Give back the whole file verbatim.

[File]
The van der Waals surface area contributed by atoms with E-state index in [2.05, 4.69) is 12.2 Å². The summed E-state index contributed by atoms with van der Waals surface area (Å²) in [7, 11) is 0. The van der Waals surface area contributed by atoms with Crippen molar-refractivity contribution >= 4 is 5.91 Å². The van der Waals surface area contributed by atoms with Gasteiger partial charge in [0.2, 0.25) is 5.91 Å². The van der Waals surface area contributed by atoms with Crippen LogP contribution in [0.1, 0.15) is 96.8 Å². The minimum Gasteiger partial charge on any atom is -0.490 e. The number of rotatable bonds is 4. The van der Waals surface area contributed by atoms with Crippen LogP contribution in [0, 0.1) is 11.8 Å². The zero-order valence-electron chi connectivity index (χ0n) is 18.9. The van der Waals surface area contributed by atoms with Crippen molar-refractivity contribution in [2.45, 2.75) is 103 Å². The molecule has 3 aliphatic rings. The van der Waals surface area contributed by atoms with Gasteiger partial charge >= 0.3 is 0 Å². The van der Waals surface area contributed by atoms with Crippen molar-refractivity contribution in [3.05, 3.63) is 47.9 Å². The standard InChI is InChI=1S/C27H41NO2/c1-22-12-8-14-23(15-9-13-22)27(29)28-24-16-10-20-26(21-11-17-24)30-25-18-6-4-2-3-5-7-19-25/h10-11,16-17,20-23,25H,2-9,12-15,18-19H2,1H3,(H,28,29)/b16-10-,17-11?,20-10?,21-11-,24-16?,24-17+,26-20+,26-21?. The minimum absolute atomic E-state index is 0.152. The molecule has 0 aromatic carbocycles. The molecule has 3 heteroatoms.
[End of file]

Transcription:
The van der Waals surface area contributed by atoms with E-state index in [2.05, 4.69) is 12.2 Å². The summed E-state index contributed by atoms with van der Waals surface area (Å²) in [7, 11) is 0. The van der Waals surface area contributed by atoms with Crippen molar-refractivity contribution >= 4 is 5.91 Å². The van der Waals surface area contributed by atoms with Gasteiger partial charge in [0.2, 0.25) is 5.91 Å². The van der Waals surface area contributed by atoms with Crippen LogP contribution in [0.1, 0.15) is 96.8 Å². The minimum Gasteiger partial charge on any atom is -0.490 e. The number of rotatable bonds is 4. The van der Waals surface area contributed by atoms with Crippen LogP contribution in [0, 0.1) is 11.8 Å². The zero-order valence-electron chi connectivity index (χ0n) is 18.9. The van der Waals surface area contributed by atoms with Crippen molar-refractivity contribution in [2.45, 2.75) is 103 Å². The molecule has 3 aliphatic rings. The van der Waals surface area contributed by atoms with Gasteiger partial charge >= 0.3 is 0 Å². The van der Waals surface area contributed by atoms with Crippen molar-refractivity contribution in [3.05, 3.63) is 47.9 Å². The standard InChI is InChI=1S/C27H41NO2/c1-22-12-8-14-23(15-9-13-22)27(29)28-24-16-10-20-26(21-11-17-24)30-25-18-6-4-2-3-5-7-19-25/h10-11,16-17,20-23,25H,2-9,12-15,18-19H2,1H3,(H,28,29)/b16-10-,17-11?,20-10?,21-11-,24-16?,24-17+,26-20+,26-21?. The minimum absolute atomic E-state index is 0.152. The molecule has 0 aromatic carbocycles. The molecule has 3 heteroatoms.